Britain creates £1bn fund to tackle malaria

The new fund will be named after Sir Ronald Ross, who discovered malaria was transmitted via mosquitoes. Credit: Radlo Okapl/Flickr Creative Commons

Britain is to fund a £1 billion scheme to tackle malaria and other tropical diseases in the name of the pioneering British scientist who discovered it was transmitted by mosquitoes - Sir Ronald Ross.

The Ross fund, also supported by the Bill and Melinda Gates Foundation, is part of a Government effort to show Britain's aid money is being targeted towards causes that directly threaten the country's national security.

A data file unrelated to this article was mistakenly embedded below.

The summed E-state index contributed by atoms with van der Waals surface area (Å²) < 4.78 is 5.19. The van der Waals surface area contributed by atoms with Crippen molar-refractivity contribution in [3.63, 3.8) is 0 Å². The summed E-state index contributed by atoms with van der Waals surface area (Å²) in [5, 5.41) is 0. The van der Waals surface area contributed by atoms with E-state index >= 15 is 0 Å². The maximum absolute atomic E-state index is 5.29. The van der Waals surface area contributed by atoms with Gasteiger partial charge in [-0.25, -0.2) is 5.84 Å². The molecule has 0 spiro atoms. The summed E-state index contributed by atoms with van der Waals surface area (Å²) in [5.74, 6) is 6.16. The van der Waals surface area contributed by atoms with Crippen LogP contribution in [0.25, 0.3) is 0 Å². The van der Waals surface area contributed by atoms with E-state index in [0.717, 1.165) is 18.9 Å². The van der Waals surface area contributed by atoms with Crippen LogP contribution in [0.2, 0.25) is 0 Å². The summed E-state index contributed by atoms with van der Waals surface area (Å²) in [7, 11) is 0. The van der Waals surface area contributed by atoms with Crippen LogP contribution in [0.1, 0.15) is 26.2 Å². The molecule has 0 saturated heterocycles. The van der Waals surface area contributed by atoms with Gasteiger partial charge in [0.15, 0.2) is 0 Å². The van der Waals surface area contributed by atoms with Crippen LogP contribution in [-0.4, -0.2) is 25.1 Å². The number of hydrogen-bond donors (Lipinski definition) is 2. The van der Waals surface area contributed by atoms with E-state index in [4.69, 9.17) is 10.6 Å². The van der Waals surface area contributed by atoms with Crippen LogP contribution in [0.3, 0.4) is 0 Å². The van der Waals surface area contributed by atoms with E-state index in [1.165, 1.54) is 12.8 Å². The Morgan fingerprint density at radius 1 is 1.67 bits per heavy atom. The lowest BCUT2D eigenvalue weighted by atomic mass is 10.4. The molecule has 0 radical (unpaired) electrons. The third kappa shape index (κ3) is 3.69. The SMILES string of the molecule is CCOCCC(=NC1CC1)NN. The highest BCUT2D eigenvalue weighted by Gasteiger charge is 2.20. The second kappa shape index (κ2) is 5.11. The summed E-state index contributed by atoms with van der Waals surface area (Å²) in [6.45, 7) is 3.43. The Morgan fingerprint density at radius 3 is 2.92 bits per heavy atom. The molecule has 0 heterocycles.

Sir Ronald Ross made the ground-breaking discovery on malaria transmission while working in the Indian Medical Service, becoming the UK's first Nobel prize winner in 1902.

he fund is announced in conjunction with the Bill and Melinda Gates foundation. Credit: PA

Of the £1 billion, £305 million is focused on malaria and other infectious diseases such as TB, including the development of new drugs, diagnostics and insecticides.

Another £188 million will help tackle "diseases of epidemic potential" such as Ebola; £200 million will be spent on "neglected tropical diseases"; and £310 million will be targeted at "drug resistant infections".

Microsoft founder Gates - who with his wife Melinda has given away more than £25 billion through the Foundation - said:

The overseas aid budget is protected from public spending cuts.